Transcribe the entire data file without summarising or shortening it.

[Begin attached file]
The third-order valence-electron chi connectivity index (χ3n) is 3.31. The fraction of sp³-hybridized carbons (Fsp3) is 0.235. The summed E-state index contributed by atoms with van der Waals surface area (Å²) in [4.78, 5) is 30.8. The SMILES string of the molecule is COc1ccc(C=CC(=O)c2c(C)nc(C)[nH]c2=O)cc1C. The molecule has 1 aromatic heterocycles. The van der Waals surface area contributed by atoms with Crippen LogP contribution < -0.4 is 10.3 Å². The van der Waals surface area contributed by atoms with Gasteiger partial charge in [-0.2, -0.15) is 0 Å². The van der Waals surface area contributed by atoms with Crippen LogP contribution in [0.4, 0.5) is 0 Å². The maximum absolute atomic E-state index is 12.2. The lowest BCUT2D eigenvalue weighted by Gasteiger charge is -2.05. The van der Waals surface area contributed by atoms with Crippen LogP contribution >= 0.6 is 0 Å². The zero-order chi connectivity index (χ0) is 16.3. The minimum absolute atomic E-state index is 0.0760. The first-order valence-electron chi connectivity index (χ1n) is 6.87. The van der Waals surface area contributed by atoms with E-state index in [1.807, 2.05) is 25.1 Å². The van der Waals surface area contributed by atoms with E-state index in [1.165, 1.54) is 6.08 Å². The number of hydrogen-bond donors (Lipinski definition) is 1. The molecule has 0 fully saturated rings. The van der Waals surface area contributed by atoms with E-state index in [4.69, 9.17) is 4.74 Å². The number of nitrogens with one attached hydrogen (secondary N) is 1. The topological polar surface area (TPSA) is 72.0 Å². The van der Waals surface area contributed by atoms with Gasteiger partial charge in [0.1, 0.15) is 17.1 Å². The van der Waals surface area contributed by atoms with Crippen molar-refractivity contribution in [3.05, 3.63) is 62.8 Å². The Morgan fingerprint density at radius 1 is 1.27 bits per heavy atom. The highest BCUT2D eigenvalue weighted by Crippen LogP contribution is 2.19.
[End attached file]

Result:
The third-order valence-electron chi connectivity index (χ3n) is 3.31. The fraction of sp³-hybridized carbons (Fsp3) is 0.235. The summed E-state index contributed by atoms with van der Waals surface area (Å²) in [4.78, 5) is 30.8. The SMILES string of the molecule is COc1ccc(C=CC(=O)c2c(C)nc(C)[nH]c2=O)cc1C. The molecule has 1 aromatic heterocycles. The van der Waals surface area contributed by atoms with Crippen LogP contribution < -0.4 is 10.3 Å². The van der Waals surface area contributed by atoms with Gasteiger partial charge in [-0.2, -0.15) is 0 Å². The van der Waals surface area contributed by atoms with Crippen LogP contribution in [0.4, 0.5) is 0 Å². The maximum absolute atomic E-state index is 12.2. The lowest BCUT2D eigenvalue weighted by Gasteiger charge is -2.05. The van der Waals surface area contributed by atoms with Crippen LogP contribution >= 0.6 is 0 Å². The zero-order chi connectivity index (χ0) is 16.3. The minimum absolute atomic E-state index is 0.0760. The first-order valence-electron chi connectivity index (χ1n) is 6.87. The van der Waals surface area contributed by atoms with E-state index in [1.807, 2.05) is 25.1 Å². The van der Waals surface area contributed by atoms with E-state index in [1.165, 1.54) is 6.08 Å². The number of hydrogen-bond donors (Lipinski definition) is 1. The molecule has 0 fully saturated rings. The van der Waals surface area contributed by atoms with E-state index in [4.69, 9.17) is 4.74 Å². The number of nitrogens with one attached hydrogen (secondary N) is 1. The topological polar surface area (TPSA) is 72.0 Å². The van der Waals surface area contributed by atoms with Gasteiger partial charge in [0.1, 0.15) is 17.1 Å². The van der Waals surface area contributed by atoms with Crippen molar-refractivity contribution in [3.05, 3.63) is 62.8 Å². The Morgan fingerprint density at radius 1 is 1.27 bits per heavy atom. The highest BCUT2D eigenvalue weighted by Crippen LogP contribution is 2.19.